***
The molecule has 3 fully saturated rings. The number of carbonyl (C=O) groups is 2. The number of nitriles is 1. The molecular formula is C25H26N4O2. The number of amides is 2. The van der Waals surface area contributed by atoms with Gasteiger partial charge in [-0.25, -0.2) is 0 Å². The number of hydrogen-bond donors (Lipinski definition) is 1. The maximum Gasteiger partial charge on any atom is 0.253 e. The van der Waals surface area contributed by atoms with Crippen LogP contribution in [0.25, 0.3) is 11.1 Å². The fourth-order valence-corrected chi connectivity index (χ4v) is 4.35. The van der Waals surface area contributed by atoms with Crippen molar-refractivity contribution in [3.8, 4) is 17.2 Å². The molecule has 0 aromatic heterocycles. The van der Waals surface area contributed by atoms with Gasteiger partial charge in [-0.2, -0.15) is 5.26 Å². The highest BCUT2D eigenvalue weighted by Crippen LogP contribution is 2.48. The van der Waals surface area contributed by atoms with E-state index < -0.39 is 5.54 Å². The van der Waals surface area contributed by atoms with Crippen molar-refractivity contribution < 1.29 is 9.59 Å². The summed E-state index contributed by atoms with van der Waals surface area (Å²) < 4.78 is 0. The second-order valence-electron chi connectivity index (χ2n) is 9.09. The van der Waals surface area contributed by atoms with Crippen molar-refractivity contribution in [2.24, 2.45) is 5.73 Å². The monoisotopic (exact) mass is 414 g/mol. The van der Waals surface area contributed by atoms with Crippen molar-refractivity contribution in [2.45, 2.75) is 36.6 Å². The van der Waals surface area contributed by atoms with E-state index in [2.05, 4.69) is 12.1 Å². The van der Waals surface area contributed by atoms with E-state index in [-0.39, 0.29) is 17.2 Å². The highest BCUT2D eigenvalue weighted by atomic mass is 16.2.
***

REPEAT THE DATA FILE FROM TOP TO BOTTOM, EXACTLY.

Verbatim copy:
The molecule has 3 fully saturated rings. The number of carbonyl (C=O) groups is 2. The number of nitriles is 1. The molecular formula is C25H26N4O2. The number of amides is 2. The van der Waals surface area contributed by atoms with Gasteiger partial charge in [-0.25, -0.2) is 0 Å². The number of hydrogen-bond donors (Lipinski definition) is 1. The maximum Gasteiger partial charge on any atom is 0.253 e. The van der Waals surface area contributed by atoms with Crippen LogP contribution in [0.25, 0.3) is 11.1 Å². The fourth-order valence-corrected chi connectivity index (χ4v) is 4.35. The van der Waals surface area contributed by atoms with Crippen molar-refractivity contribution in [3.8, 4) is 17.2 Å². The molecule has 0 aromatic heterocycles. The van der Waals surface area contributed by atoms with Gasteiger partial charge in [-0.2, -0.15) is 5.26 Å². The highest BCUT2D eigenvalue weighted by Crippen LogP contribution is 2.48. The van der Waals surface area contributed by atoms with E-state index < -0.39 is 5.54 Å². The van der Waals surface area contributed by atoms with Crippen molar-refractivity contribution < 1.29 is 9.59 Å². The summed E-state index contributed by atoms with van der Waals surface area (Å²) < 4.78 is 0. The second-order valence-electron chi connectivity index (χ2n) is 9.09. The van der Waals surface area contributed by atoms with Crippen molar-refractivity contribution in [2.24, 2.45) is 5.73 Å². The monoisotopic (exact) mass is 414 g/mol. The van der Waals surface area contributed by atoms with Crippen molar-refractivity contribution in [2.45, 2.75) is 36.6 Å². The van der Waals surface area contributed by atoms with E-state index in [2.05, 4.69) is 12.1 Å². The van der Waals surface area contributed by atoms with E-state index in [-0.39, 0.29) is 17.2 Å². The highest BCUT2D eigenvalue weighted by atomic mass is 16.2.